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Go bright green

Josh Lacey, Guardian

Worldchanging: A User’s Guide for the 21st Century
edited by Alex Steffen

How shall we save the world? Here’s one way. We must stop flying. We must switch off our cities and get back to the land. We must renounce all the dirty pleasures of modern life. Never again will we eat a fresh mango in March. Alex Steffen and the other contributors to – and this big book which the website has spawned – describe that puritanical branch of ecological thought as “dark green” and, in opposition, describe themselves as “bright green”. Dark greens demand that you dismantle your car and get a bike instead; bright greens recommend you upgrade to a Toyota Prius. Dark greens say the world is already overpopulated; bright greens suggest that with more efficient farming, we could feed another few billion.

Worldchanging isn’t quite the bright green’s bible, but it is a vision of how things might look if the geeks inherit the Earth. Six hundred pages of ideas, ideals and enthusiasm are crammed between hard covers, suggesting a thousand ways for making the world a better place.
(17 March 2007)
I don’t see the touted conflict between “bright green” and “dark green.” It’s more a matter of emphasis, rather than deep philosophical convictions. The WorldChanging website actually does cover dark green ideas such as gardening and localization. -BA

Time for True Market Reform

Hazel Henderson, WorldChanging
The mantra of economists, central bankers, the World Bank, the IMF and others advising developing countries calls for , above all, market reform. Un-packing the jargon, they mean de-regulation, free trade, privatization, convertible currencies, export and debt-led growth and flexible labor markets – summarized as the “Washington Consensus.” Today, the call for market reform is morphing into demands for reforming markets and capitalism itself.

Today, this one-size-fits-all conventional recipe for economic growth is being challenged not only on social and environmental grounds — because it is widely seen as failing. Corporate CEOs at Davos worried about global climate chaos and their US-CAP group urged mandatory caps on their own carbon emissions. Soul-searching continues on the failure of WTO trade talks, the growing gap between rich and poor, the effects globalization and offshoring of blue and increasingly, white-collar jobs. There is little to reassure American that any serious policy re-think is afoot.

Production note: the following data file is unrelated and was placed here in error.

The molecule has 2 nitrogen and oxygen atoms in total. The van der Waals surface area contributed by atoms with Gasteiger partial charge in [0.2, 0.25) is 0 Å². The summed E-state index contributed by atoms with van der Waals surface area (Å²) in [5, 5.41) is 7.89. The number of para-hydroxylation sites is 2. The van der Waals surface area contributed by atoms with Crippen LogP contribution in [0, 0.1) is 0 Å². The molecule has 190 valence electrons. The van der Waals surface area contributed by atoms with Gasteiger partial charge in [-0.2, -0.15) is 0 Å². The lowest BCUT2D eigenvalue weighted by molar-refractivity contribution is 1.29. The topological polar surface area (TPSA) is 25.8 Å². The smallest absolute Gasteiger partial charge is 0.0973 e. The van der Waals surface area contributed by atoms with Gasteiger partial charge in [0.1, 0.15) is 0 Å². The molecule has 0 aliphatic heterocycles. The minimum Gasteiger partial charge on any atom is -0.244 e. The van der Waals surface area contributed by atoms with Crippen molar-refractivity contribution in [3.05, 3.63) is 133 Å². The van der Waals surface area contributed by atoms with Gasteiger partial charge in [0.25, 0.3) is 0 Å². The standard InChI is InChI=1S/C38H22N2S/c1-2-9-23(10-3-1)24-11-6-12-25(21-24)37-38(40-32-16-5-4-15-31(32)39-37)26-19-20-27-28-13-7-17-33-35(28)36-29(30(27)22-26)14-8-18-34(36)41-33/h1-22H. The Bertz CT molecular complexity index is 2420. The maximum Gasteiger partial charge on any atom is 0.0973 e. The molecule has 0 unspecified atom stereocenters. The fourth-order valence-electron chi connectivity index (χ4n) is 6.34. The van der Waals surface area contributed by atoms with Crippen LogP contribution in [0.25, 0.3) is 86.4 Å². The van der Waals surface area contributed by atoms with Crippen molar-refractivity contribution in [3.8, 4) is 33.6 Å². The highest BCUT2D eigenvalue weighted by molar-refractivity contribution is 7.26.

China has long rejected the Washington Consensus model and modified it to create its path of a social market economy where markets are seen as “good servants but bad masters.” Europeans favor the mixed social market economy and now most Latin American countries are rejecting the US formulas in favor of the Chinese and European models. In earlier years, the economies of Taiwan, South Korea and Singapore grew on the Asian model of markets steered and regulated by governments.

HAZEL HENDERSON, futurist,syndicated columnist,author of many books including Ethical Markets: Growing The Green Economy (2007), also co-created the Calvert-Henderson Quality of Life Indicators, updated.
(2 April 2007)
Hazel Henderson has been very influential in her critiques of current economic thinking. It’s good to see her writing for WorldChanging. -BA

Architecture: Green and Greener

Sarah Rich, WorldChanging
A new report from the UN Environment Program (UNEP) released last week (downloadable here) [re]confirmed what many of us already know, but what policy-makers and giant development corporations still need to hear from places like the UN: that the building sector plays a huge role in achieving the greenhouse gas reductions necessary to effectively combat climate change.

Achim Steiner, UN Under-Secretary General and UNEP Executive Director, said:” Energy efficiency, along with cleaner and renewable forms of energy generation, is one of the pillars upon which a de-carbonized world will stand or fall. The savings that can be made right now are potentially huge and the costs to implement them relatively low if sufficient numbers of governments, industries, businesses and consumers act”.

“This report focuses on the building sector. By some conservative estimates, the building sector world-wide could deliver emission reductions of 1.8 billion tonnes of C02. A more aggressive energy efficiency policy might deliver over two billion tonnes or close to three times the amount scheduled to be reduced under the Kyoto Protocol,” he added.